What is the technology industry gaining from the army of well-paid Government bureaucrats that now professes to serve it? And why are they being permitted to use grubby methods to further inflate their already generous pay packages?
At the end of last week, the Telegraph reported that David Bott, “innovation director” at the Technology Strategy Board, was being paid a staggering £235,000 – paid, what is more, via a private company, so that Bott could avoid paying his fair share of income tax.
This method of weaselling out of tax is widespread among civil servants who are being remunerated via private companies set up specifically to help them reduce their tax exposure. While not illegal, the practice is outrageous.
These people are public servants who, particularly in the case of Mr Bott’s friends at the Tech City Investment Organisation, are yet to prove that their sound and fury has created a penny of value to the real economy.
I have met Mr Bott. He seems like a nice man. But I am at a loss to explain why he earns so much more than the Prime Minister. He has been paid over £1 million for his services over the last few years, at this “reduced rate of tax”.
And Bott is not even the highest-ranking official in the organisation. Multiply his salary out across the many executives at the Technology Strategy Board’s Swindon headquarters and the numbers become quite terrifying.
Remember that this is not taxation levied against value created in the economy: these salaries come straight from the public purse. It is arguable whether income tax from publicly funded salaries is income for the Treasury at all: it’s really just an effective brake on outrageous pay packets.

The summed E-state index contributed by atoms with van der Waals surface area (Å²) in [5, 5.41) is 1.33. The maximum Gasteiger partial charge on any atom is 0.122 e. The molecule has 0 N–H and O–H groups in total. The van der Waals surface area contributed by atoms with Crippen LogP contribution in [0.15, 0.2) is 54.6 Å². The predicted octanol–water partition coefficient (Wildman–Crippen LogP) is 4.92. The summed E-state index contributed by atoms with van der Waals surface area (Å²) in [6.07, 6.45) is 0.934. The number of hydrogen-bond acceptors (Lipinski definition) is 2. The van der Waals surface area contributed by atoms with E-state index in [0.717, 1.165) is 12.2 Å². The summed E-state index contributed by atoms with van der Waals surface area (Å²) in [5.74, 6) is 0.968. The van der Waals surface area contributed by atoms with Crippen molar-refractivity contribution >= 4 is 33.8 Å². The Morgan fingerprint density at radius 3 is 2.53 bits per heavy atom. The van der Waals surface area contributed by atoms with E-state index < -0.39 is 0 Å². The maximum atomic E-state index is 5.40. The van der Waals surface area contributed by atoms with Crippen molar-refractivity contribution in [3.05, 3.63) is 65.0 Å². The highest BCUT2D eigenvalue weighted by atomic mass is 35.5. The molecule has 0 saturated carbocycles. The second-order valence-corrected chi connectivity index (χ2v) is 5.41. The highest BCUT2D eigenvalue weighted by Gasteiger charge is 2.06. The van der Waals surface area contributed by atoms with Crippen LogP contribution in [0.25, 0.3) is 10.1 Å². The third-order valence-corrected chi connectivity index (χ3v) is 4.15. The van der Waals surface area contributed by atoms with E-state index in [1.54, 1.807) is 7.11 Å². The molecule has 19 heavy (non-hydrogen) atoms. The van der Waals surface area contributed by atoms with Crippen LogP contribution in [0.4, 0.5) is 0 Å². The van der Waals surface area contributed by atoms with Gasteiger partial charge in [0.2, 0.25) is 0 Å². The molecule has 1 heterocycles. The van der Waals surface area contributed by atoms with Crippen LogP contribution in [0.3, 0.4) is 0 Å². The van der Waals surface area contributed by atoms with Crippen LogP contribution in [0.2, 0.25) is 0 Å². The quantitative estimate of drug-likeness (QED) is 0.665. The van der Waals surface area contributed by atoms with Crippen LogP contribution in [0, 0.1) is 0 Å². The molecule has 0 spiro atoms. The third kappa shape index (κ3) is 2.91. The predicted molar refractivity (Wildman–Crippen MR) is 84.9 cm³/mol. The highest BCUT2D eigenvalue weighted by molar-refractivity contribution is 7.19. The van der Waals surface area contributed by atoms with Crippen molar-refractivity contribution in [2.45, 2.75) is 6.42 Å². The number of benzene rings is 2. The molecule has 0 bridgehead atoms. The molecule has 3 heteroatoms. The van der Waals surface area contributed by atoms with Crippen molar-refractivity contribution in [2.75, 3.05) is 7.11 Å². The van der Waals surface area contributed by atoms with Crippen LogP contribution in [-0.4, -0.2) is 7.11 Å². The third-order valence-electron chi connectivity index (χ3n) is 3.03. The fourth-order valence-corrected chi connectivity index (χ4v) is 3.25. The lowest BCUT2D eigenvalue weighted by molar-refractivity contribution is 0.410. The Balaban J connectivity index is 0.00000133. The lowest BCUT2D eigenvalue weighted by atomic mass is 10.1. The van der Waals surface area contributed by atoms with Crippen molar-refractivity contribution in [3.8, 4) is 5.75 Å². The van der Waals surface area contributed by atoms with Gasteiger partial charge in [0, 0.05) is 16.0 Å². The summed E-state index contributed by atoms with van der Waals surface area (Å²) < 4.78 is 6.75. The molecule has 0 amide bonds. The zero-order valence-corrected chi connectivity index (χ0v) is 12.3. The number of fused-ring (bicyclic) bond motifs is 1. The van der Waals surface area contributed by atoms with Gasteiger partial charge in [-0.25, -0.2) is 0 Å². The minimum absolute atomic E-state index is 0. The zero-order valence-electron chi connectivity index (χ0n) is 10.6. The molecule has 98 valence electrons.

Of course, The Technology Strategy Board is not alone in dodgy dealings around salaries. Recently, we saw similar deception and obfuscation from Tech City: TCIO pays its staff via a complex arrangement with consulting firms PA Consulting and Grant Thornton as a way of avoiding Freedom of Information enquiries into just how much of Tech City’s £1.7 million annual budget is being frittered away on the bloated salaries of its staff.
In other words, it’s your money, but you’re not allowed to know how it is spent. Nor are we permitted to know who the management consultants and PR people on its books are, and whether they are delivering value for money to an organisation that has spent £1 million on administration in a year and whose annual “events” budget is a quarter of a million pounds.
By overall Government standards, these are not outlandish sums. But one has to ask where the value is for the taxpayer. I have lost count of the number of initiatives and investment funds announced in the last two years that have sunk without trace after the initial fanfare.
Tech City is looking like one of the most expensive and ineffectual PR agencies in history: it is already the butt of jokes in the area it seeks to represent, the ridicule in which it is held increasing alongside its secrecy about the salary of chief executive Eric van der Kleij and his minions.
As for the Technology Strategy Board, its greatest contribution to strategy innovation in Britain thus far would appear to be reducing its own employees’ tax bills. The technology industry must now demand transparency and accountability from these quangos.
Entrepreneurs who are prevented from hiring people – that is, creating jobs – and from growing their businesses more quickly thanks to the amount of tax they must pay have a right to know where and how the Government is spending that money, and to voice their opinion about whether that money is being better spent than it would be by them in the private sector.
The full extent of the lavish pay and perks available to Government pen-pushers and the abundance of loopholes enabling colossal remuneration for state bureaucrats, management consultants and publicly-funded public relations executives is only now coming to light, thanks to Communities Secretary Eric Pickles.
But more must be done. The tactics employed by public servants show a duplicitous contempt for the public and an ignorance of value for money and the responsibility the public sector has to be honest about what it is doing with your hard-earned cash.